Environmental Geochemistry and Health

, Volume 31, Issue 2, pp 161–163 | Cite as

Multiple links towards integrating teams for understanding of disease and environment (MULTITUDE)

  • Alex G. Stewart
  • Michael H. Ramsey

Geochemists have made important contributions in understanding the cause of environmentally related diseases such as the iodine-deficiency disorders (Fuge and Johnson 1986), fluorine toxicity (Ozsvath 2008), and natural arsenic poisoning (Smedley and Kinniburgh 2005). Similarly, the Society for Environmental Geochemistry and Health (SEGH) has developed a model to describe the relationship between lead in dust and soil and lead in blood (Wixson and Davies 1994), which has played an important part in the development of soil-guideline values in the UK and elsewhere.

Nevertheless, with the continuing and rapid increase in the volume of knowledge relevant to this field, academic disciplines and areas of interests have necessarily become increasingly specialized. The resulting compartmentation has led, too often, to some disciplines inhabiting different ‘universes’ from others with whom meaningful dialogue and collaboration would be of mutual benefit, even in the environmental health field (Stewart and Pharoah 1996). Concepts, mechanisms, processes, and analytical approaches often cross disciplinary boundaries. The integration of disparate disciplines to examine subject matter from several distinct angles can be frustrating, with different vocabulary and assumptions. However, this integration is an ongoing necessity in order to develop a deeper understanding of the relevant science and to identify fresh multidisciplinary approaches to these complex issues.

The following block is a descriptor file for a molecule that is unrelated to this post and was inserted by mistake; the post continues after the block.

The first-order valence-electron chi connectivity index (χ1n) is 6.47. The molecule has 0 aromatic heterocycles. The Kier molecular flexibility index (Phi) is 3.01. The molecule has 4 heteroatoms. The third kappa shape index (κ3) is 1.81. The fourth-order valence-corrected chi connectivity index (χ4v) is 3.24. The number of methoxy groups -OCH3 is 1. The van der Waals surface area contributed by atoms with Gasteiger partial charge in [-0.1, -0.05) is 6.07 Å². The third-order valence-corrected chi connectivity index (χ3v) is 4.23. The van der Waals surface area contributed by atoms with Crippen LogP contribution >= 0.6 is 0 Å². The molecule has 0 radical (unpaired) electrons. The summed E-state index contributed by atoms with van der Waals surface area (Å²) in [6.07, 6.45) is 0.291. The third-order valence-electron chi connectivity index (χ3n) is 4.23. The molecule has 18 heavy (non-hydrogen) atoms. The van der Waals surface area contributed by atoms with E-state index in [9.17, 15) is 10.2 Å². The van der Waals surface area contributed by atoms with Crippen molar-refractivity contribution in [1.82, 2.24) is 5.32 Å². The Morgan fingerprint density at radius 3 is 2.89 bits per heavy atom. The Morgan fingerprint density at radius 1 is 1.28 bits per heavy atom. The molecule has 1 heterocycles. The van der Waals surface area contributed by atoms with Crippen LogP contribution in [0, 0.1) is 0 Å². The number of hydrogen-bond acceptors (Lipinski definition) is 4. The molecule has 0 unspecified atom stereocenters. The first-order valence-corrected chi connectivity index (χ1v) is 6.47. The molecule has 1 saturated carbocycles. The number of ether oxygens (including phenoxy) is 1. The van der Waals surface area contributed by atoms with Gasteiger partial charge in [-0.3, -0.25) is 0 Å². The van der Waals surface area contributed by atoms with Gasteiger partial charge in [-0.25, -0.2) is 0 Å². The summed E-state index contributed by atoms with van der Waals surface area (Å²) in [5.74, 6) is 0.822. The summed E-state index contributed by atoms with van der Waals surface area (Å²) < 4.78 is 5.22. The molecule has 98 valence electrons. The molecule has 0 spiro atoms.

This special issue, which contributes towards this integration, contains six papers derived from a workshop held in June 2007 in Liverpool, UK. The general theme was the environment and human health, with a particular focus on building research capacity by forging Multiple Links Towards Integrating Teams for Understanding of Disease and Environment (MULTITUDE). The papers should be read as a whole, since the discussions within the targeted workshops crossed not only disciplinary boundaries but also fertilized each other.

As a result, it became clear to both the participants and the authors that in environmental geochemistry and health, the understanding of uncertainty, both from sampling and measurement (Ramsey 2008) and conceptual (Briggs et al. 2008), is essential for the development of realistic toxicological and exposure data (Hursthouse and Kowalczyk 2008; Ramsey 2008). This in turn will enable the development of successful strategies for the reduction in the effects of contaminants on human health (Farmer and Jarvis 2008).

The transport and dynamics of single and multiple pollutants (Stewart and Carter 2008) influence not only exposure (Hursthouse and Kowalczyk 2008) but also remediation (Farmer and Jarvis 2008), as do human and social factors in the general public (Briggs et al. 2008; Huby and Adams 2008) as well as in the scientific and professional communities (Farmer and Jarvis 2008; Stewart and Carter 2008).

Also included are seven papers from the directly preceding 25th European Conference of SEGH, also on the same theme. SEGH has a well-established reputation for being at the forefront of interdisciplinary research in this area of growing academic and public interest. These papers indicate the wide breadth of research being undertaken both within the society and in collaboration with researchers and practitioners from many other organizations.